In my case, renouncing potlucks might be a good idea. They may not be the Devil’s spawn, but they are surely the curse of the Lifetime Weight Watcher, my new Sabbath calling of the last 13 years. Which brings me back to Lent, in case you were wondering.

My Weight Watchers leader Linda is, like my friend Jessica, an old-school Catholic with a serious sweet tooth. Linda regales us with hilarious stories of her 40+ days in the wilderness bereft of whatever she’s given up for Lent. Usually it’s chocolate. This year it’s sugar. Two years ago she told us that her 10-year-old daughter was giving up rolling her eyes for Lent. That one caused me to fall out of my chair laughing, but it also inspired me. First off, could I somehow introduce the concept of Lent to my then-teenaged daughters before their eyes rolled right out of their sockets? Second, what could I give up for the 40+ days of Lent to tame the food demons that still threatened to take me down a decade after more or less following the program?

That first time, I decided to give up dark-chocolate-covered almonds, which I loved to pilfer from the Trader Joe’s container in my husband Jonathan’s nightstand. I put them there to avoid seeing them in the kitchen every 10 minutes, but the chocolate almonds still called to me. Possibly their siren song was louder from upstairs—I used to love to pilfer Junior Mints from my mother’s bedside stand, the minty bite enhanced by the frisson of transgression. The ritual of the stolen candies commands quite a place in my psyche as well as my waistline. Perhaps it was time for the ultimate sacrifice, or at least the experiment in habit-breaking that Lent affords.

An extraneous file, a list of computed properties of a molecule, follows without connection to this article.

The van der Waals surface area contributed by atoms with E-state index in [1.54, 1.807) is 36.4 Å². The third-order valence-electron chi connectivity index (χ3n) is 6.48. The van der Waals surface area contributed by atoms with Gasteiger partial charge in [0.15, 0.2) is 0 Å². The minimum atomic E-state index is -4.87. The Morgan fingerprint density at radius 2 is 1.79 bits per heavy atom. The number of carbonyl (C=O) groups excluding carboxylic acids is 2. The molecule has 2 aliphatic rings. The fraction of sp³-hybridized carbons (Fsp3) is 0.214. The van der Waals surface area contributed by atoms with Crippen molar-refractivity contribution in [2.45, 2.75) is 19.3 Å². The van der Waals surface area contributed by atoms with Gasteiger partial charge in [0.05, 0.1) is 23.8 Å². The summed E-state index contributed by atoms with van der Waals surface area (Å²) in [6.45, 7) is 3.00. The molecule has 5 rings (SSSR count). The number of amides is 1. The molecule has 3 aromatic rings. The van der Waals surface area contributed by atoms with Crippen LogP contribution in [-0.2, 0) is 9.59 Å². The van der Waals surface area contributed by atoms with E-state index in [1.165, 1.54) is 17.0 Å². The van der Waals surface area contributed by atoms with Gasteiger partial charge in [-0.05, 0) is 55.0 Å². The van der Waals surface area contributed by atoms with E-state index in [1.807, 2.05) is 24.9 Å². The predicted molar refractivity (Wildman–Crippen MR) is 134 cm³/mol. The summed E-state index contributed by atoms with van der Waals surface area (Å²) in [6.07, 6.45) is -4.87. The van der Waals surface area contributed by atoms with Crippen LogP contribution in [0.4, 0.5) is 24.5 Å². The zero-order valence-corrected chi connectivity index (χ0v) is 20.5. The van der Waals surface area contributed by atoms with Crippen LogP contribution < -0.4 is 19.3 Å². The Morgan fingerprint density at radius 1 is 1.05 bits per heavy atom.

So for 40+ days I resisted temptation. When Lent was over, I went back to my old ways, though at a slower pace, sometimes even able to stick to the bargain I’d struck with myself, sucking on just one chocolate-covered almond. I noticed that they didn’t taste all that good—we’re talking Trader Joe’s, not Godiva—but I’m kind of a chocolate whore, no doubt hearkening back to waxy chocolate rabbits from Easter baskets past. So I gave up chocolate-covered almonds again for my second year of Weight Watchers Lent.

It worked. I had found the sacred secret to secular habit-breaking. No longer was I tempted to raid my husband’s supply, even for the cheap thrill of transgression. Not that Jonathan noticed—as a person with no food issues except for the pathological behavior of eating when he is hungry and stopping when he is satisfied, Jonathan forgot about the chocolate-covered almonds until rummaging around for his misplaced library card.

“You don’t need to buy these anymore,” Jonathan said. “They’re not very good.” Now he tells me!

Having mastered Level One of the Lenten challenge, I stepped up my game this year. I would never be so foolhardy as Jessica or Linda to give up sugar altogether—we lapsed Unitarians are not made of such strong stuff. But I did try to break two habits this year: eating chocolate chips out of an open bag (I’m perfectly safe from the approximately 30 unopened bags of Ghirardelli semi-sweet in the cupboard), and snacking after 8:00 p.m. I have lapsed a little, but it was mostly on Sundays, which I understand is now exempt from the strictures of Lent. Religious purists sniff at this sanctioned laxity the way baseball purists sniffed when designated hitters were introduced to major league baseball.

But hey, I’m a lapsed Unitarian—what’s a little failed renunciation to me?


What have you given up for Lent? How do you go about breaking a habit?